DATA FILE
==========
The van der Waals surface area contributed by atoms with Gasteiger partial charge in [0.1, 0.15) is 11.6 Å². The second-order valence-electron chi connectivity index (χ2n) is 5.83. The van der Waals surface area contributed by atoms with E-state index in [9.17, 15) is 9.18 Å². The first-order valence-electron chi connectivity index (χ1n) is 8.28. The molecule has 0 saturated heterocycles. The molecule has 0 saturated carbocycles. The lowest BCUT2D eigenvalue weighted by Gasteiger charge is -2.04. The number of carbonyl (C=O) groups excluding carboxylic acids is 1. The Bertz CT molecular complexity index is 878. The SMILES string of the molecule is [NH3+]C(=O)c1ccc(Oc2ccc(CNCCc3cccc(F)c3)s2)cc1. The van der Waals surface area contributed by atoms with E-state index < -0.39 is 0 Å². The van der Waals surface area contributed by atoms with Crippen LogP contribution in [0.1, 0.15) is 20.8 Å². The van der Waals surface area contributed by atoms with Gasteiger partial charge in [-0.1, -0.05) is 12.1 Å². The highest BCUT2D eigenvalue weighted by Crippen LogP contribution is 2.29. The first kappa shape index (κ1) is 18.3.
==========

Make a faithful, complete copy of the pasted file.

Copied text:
The van der Waals surface area contributed by atoms with Gasteiger partial charge in [0.1, 0.15) is 11.6 Å². The second-order valence-electron chi connectivity index (χ2n) is 5.83. The van der Waals surface area contributed by atoms with E-state index in [9.17, 15) is 9.18 Å². The first-order valence-electron chi connectivity index (χ1n) is 8.28. The molecule has 0 saturated heterocycles. The molecule has 0 saturated carbocycles. The lowest BCUT2D eigenvalue weighted by Gasteiger charge is -2.04. The number of carbonyl (C=O) groups excluding carboxylic acids is 1. The Bertz CT molecular complexity index is 878. The SMILES string of the molecule is [NH3+]C(=O)c1ccc(Oc2ccc(CNCCc3cccc(F)c3)s2)cc1. The van der Waals surface area contributed by atoms with E-state index < -0.39 is 0 Å². The van der Waals surface area contributed by atoms with Crippen LogP contribution in [0.1, 0.15) is 20.8 Å². The van der Waals surface area contributed by atoms with Gasteiger partial charge in [-0.1, -0.05) is 12.1 Å². The highest BCUT2D eigenvalue weighted by Crippen LogP contribution is 2.29. The first kappa shape index (κ1) is 18.3.